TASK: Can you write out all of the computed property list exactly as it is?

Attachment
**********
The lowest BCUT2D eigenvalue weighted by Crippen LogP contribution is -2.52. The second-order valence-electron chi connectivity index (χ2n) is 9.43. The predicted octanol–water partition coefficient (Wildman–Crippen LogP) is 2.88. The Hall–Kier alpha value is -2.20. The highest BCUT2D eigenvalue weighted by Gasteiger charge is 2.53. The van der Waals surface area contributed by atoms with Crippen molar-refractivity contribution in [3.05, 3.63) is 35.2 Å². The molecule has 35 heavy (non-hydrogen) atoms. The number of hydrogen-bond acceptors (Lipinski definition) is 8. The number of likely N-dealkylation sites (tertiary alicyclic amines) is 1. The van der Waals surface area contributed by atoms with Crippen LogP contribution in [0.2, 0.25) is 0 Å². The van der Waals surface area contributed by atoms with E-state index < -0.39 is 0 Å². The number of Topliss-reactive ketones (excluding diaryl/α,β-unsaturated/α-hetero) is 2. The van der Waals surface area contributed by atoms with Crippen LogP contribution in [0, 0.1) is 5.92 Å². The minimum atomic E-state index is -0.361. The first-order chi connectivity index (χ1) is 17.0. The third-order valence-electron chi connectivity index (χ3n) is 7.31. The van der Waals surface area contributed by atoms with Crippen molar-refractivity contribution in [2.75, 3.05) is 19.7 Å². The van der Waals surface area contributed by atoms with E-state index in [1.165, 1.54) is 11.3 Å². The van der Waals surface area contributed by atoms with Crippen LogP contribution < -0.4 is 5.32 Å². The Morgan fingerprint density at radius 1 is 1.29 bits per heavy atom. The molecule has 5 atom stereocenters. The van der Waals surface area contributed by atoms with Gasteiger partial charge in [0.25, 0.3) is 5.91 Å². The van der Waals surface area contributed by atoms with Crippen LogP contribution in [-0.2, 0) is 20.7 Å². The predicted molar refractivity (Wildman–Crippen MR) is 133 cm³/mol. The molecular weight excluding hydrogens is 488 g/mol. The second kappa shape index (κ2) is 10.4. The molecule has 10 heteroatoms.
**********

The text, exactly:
The lowest BCUT2D eigenvalue weighted by Crippen LogP contribution is -2.52. The second-order valence-electron chi connectivity index (χ2n) is 9.43. The predicted octanol–water partition coefficient (Wildman–Crippen LogP) is 2.88. The Hall–Kier alpha value is -2.20. The highest BCUT2D eigenvalue weighted by Gasteiger charge is 2.53. The van der Waals surface area contributed by atoms with Crippen molar-refractivity contribution in [3.05, 3.63) is 35.2 Å². The molecule has 35 heavy (non-hydrogen) atoms. The number of hydrogen-bond acceptors (Lipinski definition) is 8. The number of likely N-dealkylation sites (tertiary alicyclic amines) is 1. The van der Waals surface area contributed by atoms with Crippen LogP contribution in [0.2, 0.25) is 0 Å². The van der Waals surface area contributed by atoms with E-state index < -0.39 is 0 Å². The number of Topliss-reactive ketones (excluding diaryl/α,β-unsaturated/α-hetero) is 2. The van der Waals surface area contributed by atoms with Crippen LogP contribution in [0, 0.1) is 5.92 Å². The minimum atomic E-state index is -0.361. The first-order chi connectivity index (χ1) is 17.0. The third-order valence-electron chi connectivity index (χ3n) is 7.31. The van der Waals surface area contributed by atoms with Crippen molar-refractivity contribution in [2.75, 3.05) is 19.7 Å². The van der Waals surface area contributed by atoms with E-state index in [1.165, 1.54) is 11.3 Å². The van der Waals surface area contributed by atoms with Crippen LogP contribution < -0.4 is 5.32 Å². The Morgan fingerprint density at radius 1 is 1.29 bits per heavy atom. The molecule has 5 atom stereocenters. The van der Waals surface area contributed by atoms with Gasteiger partial charge in [0.25, 0.3) is 5.91 Å². The van der Waals surface area contributed by atoms with Crippen LogP contribution in [-0.2, 0) is 20.7 Å². The predicted molar refractivity (Wildman–Crippen MR) is 133 cm³/mol. The molecular weight excluding hydrogens is 488 g/mol. The second kappa shape index (κ2) is 10.4. The molecule has 10 heteroatoms.